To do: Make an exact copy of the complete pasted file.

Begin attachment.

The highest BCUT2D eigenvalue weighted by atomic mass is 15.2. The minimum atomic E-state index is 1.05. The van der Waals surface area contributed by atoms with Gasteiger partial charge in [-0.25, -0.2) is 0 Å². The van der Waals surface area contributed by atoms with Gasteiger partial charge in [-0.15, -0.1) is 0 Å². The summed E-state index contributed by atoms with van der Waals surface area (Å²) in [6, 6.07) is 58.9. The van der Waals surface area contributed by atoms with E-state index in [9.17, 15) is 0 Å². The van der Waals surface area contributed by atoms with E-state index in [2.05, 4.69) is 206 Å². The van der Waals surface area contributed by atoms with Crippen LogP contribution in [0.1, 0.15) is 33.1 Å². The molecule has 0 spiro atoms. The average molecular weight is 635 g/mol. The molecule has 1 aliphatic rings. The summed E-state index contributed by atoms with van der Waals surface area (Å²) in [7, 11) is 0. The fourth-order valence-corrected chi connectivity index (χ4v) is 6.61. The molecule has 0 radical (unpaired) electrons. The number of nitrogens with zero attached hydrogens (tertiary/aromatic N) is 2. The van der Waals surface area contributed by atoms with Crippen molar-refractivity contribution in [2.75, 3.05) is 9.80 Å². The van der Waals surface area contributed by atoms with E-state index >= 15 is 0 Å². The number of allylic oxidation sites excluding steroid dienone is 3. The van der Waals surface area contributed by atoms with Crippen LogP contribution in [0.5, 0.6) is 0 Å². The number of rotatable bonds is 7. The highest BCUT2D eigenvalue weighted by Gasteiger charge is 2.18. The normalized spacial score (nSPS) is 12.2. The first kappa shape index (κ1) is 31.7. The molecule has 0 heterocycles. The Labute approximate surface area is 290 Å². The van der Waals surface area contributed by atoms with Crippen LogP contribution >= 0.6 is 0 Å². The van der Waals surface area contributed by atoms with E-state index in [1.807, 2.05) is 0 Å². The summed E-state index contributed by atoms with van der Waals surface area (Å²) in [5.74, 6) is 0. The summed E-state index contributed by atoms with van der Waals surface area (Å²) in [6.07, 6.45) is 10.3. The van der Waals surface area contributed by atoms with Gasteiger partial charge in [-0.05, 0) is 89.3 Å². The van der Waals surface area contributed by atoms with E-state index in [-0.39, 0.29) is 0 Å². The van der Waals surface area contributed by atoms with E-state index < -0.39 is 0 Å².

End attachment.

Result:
The highest BCUT2D eigenvalue weighted by atomic mass is 15.2. The minimum atomic E-state index is 1.05. The van der Waals surface area contributed by atoms with Gasteiger partial charge in [-0.25, -0.2) is 0 Å². The van der Waals surface area contributed by atoms with Gasteiger partial charge in [-0.15, -0.1) is 0 Å². The summed E-state index contributed by atoms with van der Waals surface area (Å²) in [6, 6.07) is 58.9. The van der Waals surface area contributed by atoms with E-state index in [9.17, 15) is 0 Å². The van der Waals surface area contributed by atoms with E-state index in [2.05, 4.69) is 206 Å². The van der Waals surface area contributed by atoms with Crippen LogP contribution in [0.1, 0.15) is 33.1 Å². The molecule has 0 spiro atoms. The average molecular weight is 635 g/mol. The molecule has 1 aliphatic rings. The summed E-state index contributed by atoms with van der Waals surface area (Å²) in [7, 11) is 0. The fourth-order valence-corrected chi connectivity index (χ4v) is 6.61. The molecule has 0 radical (unpaired) electrons. The number of nitrogens with zero attached hydrogens (tertiary/aromatic N) is 2. The van der Waals surface area contributed by atoms with Crippen molar-refractivity contribution in [2.75, 3.05) is 9.80 Å². The van der Waals surface area contributed by atoms with E-state index >= 15 is 0 Å². The number of allylic oxidation sites excluding steroid dienone is 3. The van der Waals surface area contributed by atoms with Crippen LogP contribution in [0.5, 0.6) is 0 Å². The number of rotatable bonds is 7. The highest BCUT2D eigenvalue weighted by Gasteiger charge is 2.18. The normalized spacial score (nSPS) is 12.2. The first kappa shape index (κ1) is 31.7. The molecule has 0 heterocycles. The Labute approximate surface area is 290 Å². The van der Waals surface area contributed by atoms with Crippen LogP contribution >= 0.6 is 0 Å². The van der Waals surface area contributed by atoms with E-state index in [1.807, 2.05) is 0 Å². The summed E-state index contributed by atoms with van der Waals surface area (Å²) in [5.74, 6) is 0. The summed E-state index contributed by atoms with van der Waals surface area (Å²) in [6.07, 6.45) is 10.3. The van der Waals surface area contributed by atoms with Gasteiger partial charge in [-0.05, 0) is 89.3 Å². The van der Waals surface area contributed by atoms with E-state index in [-0.39, 0.29) is 0 Å². The van der Waals surface area contributed by atoms with E-state index < -0.39 is 0 Å².